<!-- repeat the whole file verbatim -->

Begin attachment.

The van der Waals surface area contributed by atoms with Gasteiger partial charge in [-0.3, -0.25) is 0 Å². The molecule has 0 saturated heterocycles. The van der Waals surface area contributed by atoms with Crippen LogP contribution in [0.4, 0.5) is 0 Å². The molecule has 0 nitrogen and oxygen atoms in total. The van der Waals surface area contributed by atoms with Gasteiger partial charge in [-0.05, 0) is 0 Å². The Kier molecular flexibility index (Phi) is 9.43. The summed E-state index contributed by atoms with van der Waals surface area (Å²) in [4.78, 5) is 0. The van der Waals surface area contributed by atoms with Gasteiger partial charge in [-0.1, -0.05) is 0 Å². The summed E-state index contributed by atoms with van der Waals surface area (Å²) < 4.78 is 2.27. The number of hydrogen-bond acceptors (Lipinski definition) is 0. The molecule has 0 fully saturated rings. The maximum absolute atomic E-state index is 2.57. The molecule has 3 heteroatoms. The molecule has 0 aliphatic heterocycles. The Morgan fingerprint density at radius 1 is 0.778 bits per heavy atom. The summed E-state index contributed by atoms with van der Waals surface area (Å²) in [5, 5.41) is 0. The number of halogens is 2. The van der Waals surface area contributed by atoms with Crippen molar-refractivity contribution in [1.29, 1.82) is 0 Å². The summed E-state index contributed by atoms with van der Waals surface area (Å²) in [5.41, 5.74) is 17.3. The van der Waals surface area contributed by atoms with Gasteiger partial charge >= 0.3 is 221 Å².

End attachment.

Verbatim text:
The van der Waals surface area contributed by atoms with Gasteiger partial charge in [-0.3, -0.25) is 0 Å². The molecule has 0 saturated heterocycles. The van der Waals surface area contributed by atoms with Crippen LogP contribution in [0.4, 0.5) is 0 Å². The molecule has 0 nitrogen and oxygen atoms in total. The van der Waals surface area contributed by atoms with Gasteiger partial charge in [-0.05, 0) is 0 Å². The Kier molecular flexibility index (Phi) is 9.43. The summed E-state index contributed by atoms with van der Waals surface area (Å²) in [4.78, 5) is 0. The van der Waals surface area contributed by atoms with Gasteiger partial charge in [-0.1, -0.05) is 0 Å². The summed E-state index contributed by atoms with van der Waals surface area (Å²) < 4.78 is 2.27. The number of hydrogen-bond acceptors (Lipinski definition) is 0. The molecule has 0 fully saturated rings. The maximum absolute atomic E-state index is 2.57. The molecule has 3 heteroatoms. The molecule has 0 aliphatic heterocycles. The Morgan fingerprint density at radius 1 is 0.778 bits per heavy atom. The summed E-state index contributed by atoms with van der Waals surface area (Å²) in [5, 5.41) is 0. The number of halogens is 2. The van der Waals surface area contributed by atoms with Crippen molar-refractivity contribution in [1.29, 1.82) is 0 Å². The summed E-state index contributed by atoms with van der Waals surface area (Å²) in [5.41, 5.74) is 17.3. The van der Waals surface area contributed by atoms with Gasteiger partial charge >= 0.3 is 221 Å².